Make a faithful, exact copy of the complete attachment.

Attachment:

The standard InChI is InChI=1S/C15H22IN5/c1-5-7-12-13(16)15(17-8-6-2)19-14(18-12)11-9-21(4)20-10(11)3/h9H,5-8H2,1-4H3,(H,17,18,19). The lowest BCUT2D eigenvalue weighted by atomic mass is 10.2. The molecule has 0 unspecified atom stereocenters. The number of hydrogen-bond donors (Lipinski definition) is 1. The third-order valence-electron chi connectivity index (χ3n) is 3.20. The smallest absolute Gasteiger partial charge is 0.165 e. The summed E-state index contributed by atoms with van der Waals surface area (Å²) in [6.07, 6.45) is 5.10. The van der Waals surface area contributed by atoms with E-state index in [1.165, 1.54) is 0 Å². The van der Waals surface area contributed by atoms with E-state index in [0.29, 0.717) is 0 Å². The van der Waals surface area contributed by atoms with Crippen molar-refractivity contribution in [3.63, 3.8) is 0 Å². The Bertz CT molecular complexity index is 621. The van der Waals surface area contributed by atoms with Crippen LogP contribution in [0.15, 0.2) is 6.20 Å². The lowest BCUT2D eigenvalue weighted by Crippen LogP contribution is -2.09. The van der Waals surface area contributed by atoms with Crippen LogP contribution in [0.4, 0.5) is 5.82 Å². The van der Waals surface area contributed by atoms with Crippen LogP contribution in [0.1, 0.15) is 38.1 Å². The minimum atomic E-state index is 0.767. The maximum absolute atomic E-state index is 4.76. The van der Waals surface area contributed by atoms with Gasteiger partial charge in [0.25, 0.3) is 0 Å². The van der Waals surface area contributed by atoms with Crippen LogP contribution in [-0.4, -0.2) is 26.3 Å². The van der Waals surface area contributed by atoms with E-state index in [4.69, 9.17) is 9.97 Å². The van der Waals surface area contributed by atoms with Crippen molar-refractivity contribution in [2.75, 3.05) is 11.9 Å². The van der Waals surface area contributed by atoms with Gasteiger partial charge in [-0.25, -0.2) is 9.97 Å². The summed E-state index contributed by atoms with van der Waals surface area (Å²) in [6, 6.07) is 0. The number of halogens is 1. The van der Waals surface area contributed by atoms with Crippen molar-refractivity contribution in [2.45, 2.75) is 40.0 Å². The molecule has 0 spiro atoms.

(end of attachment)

The standard InChI is InChI=1S/C15H22IN5/c1-5-7-12-13(16)15(17-8-6-2)19-14(18-12)11-9-21(4)20-10(11)3/h9H,5-8H2,1-4H3,(H,17,18,19). The lowest BCUT2D eigenvalue weighted by atomic mass is 10.2. The molecule has 0 unspecified atom stereocenters. The number of hydrogen-bond donors (Lipinski definition) is 1. The third-order valence-electron chi connectivity index (χ3n) is 3.20. The smallest absolute Gasteiger partial charge is 0.165 e. The summed E-state index contributed by atoms with van der Waals surface area (Å²) in [6.07, 6.45) is 5.10. The van der Waals surface area contributed by atoms with E-state index in [1.165, 1.54) is 0 Å². The van der Waals surface area contributed by atoms with E-state index in [0.29, 0.717) is 0 Å². The van der Waals surface area contributed by atoms with Crippen molar-refractivity contribution in [3.63, 3.8) is 0 Å². The Bertz CT molecular complexity index is 621. The van der Waals surface area contributed by atoms with Crippen LogP contribution in [0.15, 0.2) is 6.20 Å². The lowest BCUT2D eigenvalue weighted by Crippen LogP contribution is -2.09. The van der Waals surface area contributed by atoms with Crippen LogP contribution in [0.4, 0.5) is 5.82 Å². The van der Waals surface area contributed by atoms with Crippen LogP contribution in [0.1, 0.15) is 38.1 Å². The minimum atomic E-state index is 0.767. The maximum absolute atomic E-state index is 4.76. The van der Waals surface area contributed by atoms with Gasteiger partial charge in [0.25, 0.3) is 0 Å². The van der Waals surface area contributed by atoms with Crippen LogP contribution in [-0.4, -0.2) is 26.3 Å². The van der Waals surface area contributed by atoms with E-state index in [4.69, 9.17) is 9.97 Å². The van der Waals surface area contributed by atoms with Crippen molar-refractivity contribution in [2.75, 3.05) is 11.9 Å². The van der Waals surface area contributed by atoms with Gasteiger partial charge in [-0.25, -0.2) is 9.97 Å². The summed E-state index contributed by atoms with van der Waals surface area (Å²) in [6, 6.07) is 0. The number of halogens is 1. The van der Waals surface area contributed by atoms with Crippen molar-refractivity contribution in [2.45, 2.75) is 40.0 Å². The molecule has 0 spiro atoms.